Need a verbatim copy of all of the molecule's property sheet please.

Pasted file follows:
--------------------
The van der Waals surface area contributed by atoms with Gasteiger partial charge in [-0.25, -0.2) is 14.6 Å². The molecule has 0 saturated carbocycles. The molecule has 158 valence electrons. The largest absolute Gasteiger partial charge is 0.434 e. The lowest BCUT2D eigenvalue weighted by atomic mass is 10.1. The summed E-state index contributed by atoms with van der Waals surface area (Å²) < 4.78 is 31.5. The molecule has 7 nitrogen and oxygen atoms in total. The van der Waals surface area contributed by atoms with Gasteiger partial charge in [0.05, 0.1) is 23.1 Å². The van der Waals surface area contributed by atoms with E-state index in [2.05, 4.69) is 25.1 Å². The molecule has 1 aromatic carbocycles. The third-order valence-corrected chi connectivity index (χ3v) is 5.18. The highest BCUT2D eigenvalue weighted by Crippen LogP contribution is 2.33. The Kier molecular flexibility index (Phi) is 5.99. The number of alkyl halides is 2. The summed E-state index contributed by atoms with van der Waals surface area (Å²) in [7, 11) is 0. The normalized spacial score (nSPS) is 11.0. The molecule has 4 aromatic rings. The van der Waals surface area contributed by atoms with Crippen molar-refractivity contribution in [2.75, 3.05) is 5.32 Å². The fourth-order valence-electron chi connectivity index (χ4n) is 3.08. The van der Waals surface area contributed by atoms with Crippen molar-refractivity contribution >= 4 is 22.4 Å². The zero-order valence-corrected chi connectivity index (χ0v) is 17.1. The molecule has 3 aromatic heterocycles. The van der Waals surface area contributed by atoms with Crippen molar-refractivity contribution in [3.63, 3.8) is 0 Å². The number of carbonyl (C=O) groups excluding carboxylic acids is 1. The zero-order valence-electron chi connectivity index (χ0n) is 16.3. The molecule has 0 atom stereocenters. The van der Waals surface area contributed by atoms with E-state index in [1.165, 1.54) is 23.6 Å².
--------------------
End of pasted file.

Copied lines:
The van der Waals surface area contributed by atoms with Gasteiger partial charge in [-0.25, -0.2) is 14.6 Å². The molecule has 0 saturated carbocycles. The molecule has 158 valence electrons. The largest absolute Gasteiger partial charge is 0.434 e. The lowest BCUT2D eigenvalue weighted by atomic mass is 10.1. The summed E-state index contributed by atoms with van der Waals surface area (Å²) < 4.78 is 31.5. The molecule has 7 nitrogen and oxygen atoms in total. The van der Waals surface area contributed by atoms with Gasteiger partial charge in [0.05, 0.1) is 23.1 Å². The van der Waals surface area contributed by atoms with E-state index in [2.05, 4.69) is 25.1 Å². The molecule has 1 aromatic carbocycles. The third-order valence-corrected chi connectivity index (χ3v) is 5.18. The highest BCUT2D eigenvalue weighted by Crippen LogP contribution is 2.33. The Kier molecular flexibility index (Phi) is 5.99. The number of alkyl halides is 2. The summed E-state index contributed by atoms with van der Waals surface area (Å²) in [7, 11) is 0. The normalized spacial score (nSPS) is 11.0. The molecule has 4 aromatic rings. The van der Waals surface area contributed by atoms with Crippen molar-refractivity contribution in [2.75, 3.05) is 5.32 Å². The fourth-order valence-electron chi connectivity index (χ4n) is 3.08. The van der Waals surface area contributed by atoms with Crippen molar-refractivity contribution >= 4 is 22.4 Å². The zero-order valence-corrected chi connectivity index (χ0v) is 17.1. The molecule has 3 aromatic heterocycles. The van der Waals surface area contributed by atoms with Crippen molar-refractivity contribution in [3.63, 3.8) is 0 Å². The number of carbonyl (C=O) groups excluding carboxylic acids is 1. The zero-order valence-electron chi connectivity index (χ0n) is 16.3. The molecule has 0 atom stereocenters. The van der Waals surface area contributed by atoms with E-state index in [1.165, 1.54) is 23.6 Å².